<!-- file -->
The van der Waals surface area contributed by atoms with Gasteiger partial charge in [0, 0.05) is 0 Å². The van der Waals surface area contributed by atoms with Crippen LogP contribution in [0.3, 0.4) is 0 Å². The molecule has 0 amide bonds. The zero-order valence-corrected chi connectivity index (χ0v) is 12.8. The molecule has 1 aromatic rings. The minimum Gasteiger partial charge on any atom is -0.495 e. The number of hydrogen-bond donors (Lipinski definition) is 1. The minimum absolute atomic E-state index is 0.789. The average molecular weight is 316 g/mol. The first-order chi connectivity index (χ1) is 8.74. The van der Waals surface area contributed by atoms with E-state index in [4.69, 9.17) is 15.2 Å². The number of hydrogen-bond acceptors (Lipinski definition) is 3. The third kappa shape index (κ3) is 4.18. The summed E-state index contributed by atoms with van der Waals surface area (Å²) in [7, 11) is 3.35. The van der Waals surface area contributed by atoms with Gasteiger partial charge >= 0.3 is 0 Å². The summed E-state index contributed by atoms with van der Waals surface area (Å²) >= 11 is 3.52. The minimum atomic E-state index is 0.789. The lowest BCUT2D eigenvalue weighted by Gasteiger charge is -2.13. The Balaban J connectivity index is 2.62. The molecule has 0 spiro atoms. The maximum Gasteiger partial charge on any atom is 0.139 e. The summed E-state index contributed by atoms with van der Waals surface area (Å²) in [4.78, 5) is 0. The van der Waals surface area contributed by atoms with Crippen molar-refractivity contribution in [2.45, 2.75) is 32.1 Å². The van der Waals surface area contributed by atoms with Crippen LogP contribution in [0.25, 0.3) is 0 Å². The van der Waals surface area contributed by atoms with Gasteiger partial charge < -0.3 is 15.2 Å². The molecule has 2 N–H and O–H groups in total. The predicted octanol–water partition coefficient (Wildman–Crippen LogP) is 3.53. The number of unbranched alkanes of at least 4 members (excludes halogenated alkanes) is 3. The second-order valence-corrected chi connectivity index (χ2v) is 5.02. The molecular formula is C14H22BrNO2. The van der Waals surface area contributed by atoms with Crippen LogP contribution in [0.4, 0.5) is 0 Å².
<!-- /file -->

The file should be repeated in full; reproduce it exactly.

The van der Waals surface area contributed by atoms with Gasteiger partial charge in [0, 0.05) is 0 Å². The van der Waals surface area contributed by atoms with Crippen LogP contribution in [0.3, 0.4) is 0 Å². The molecule has 0 amide bonds. The zero-order valence-corrected chi connectivity index (χ0v) is 12.8. The molecule has 1 aromatic rings. The minimum Gasteiger partial charge on any atom is -0.495 e. The number of hydrogen-bond donors (Lipinski definition) is 1. The minimum absolute atomic E-state index is 0.789. The average molecular weight is 316 g/mol. The first-order chi connectivity index (χ1) is 8.74. The van der Waals surface area contributed by atoms with E-state index in [4.69, 9.17) is 15.2 Å². The number of hydrogen-bond acceptors (Lipinski definition) is 3. The third kappa shape index (κ3) is 4.18. The summed E-state index contributed by atoms with van der Waals surface area (Å²) in [7, 11) is 3.35. The van der Waals surface area contributed by atoms with Gasteiger partial charge >= 0.3 is 0 Å². The summed E-state index contributed by atoms with van der Waals surface area (Å²) >= 11 is 3.52. The minimum atomic E-state index is 0.789. The lowest BCUT2D eigenvalue weighted by Gasteiger charge is -2.13. The Balaban J connectivity index is 2.62. The molecule has 0 spiro atoms. The maximum Gasteiger partial charge on any atom is 0.139 e. The summed E-state index contributed by atoms with van der Waals surface area (Å²) in [4.78, 5) is 0. The van der Waals surface area contributed by atoms with Crippen molar-refractivity contribution in [2.45, 2.75) is 32.1 Å². The van der Waals surface area contributed by atoms with Crippen LogP contribution in [0.25, 0.3) is 0 Å². The van der Waals surface area contributed by atoms with Gasteiger partial charge < -0.3 is 15.2 Å². The molecule has 2 N–H and O–H groups in total. The predicted octanol–water partition coefficient (Wildman–Crippen LogP) is 3.53. The number of unbranched alkanes of at least 4 members (excludes halogenated alkanes) is 3. The second-order valence-corrected chi connectivity index (χ2v) is 5.02. The molecular formula is C14H22BrNO2. The van der Waals surface area contributed by atoms with Crippen LogP contribution in [0.4, 0.5) is 0 Å².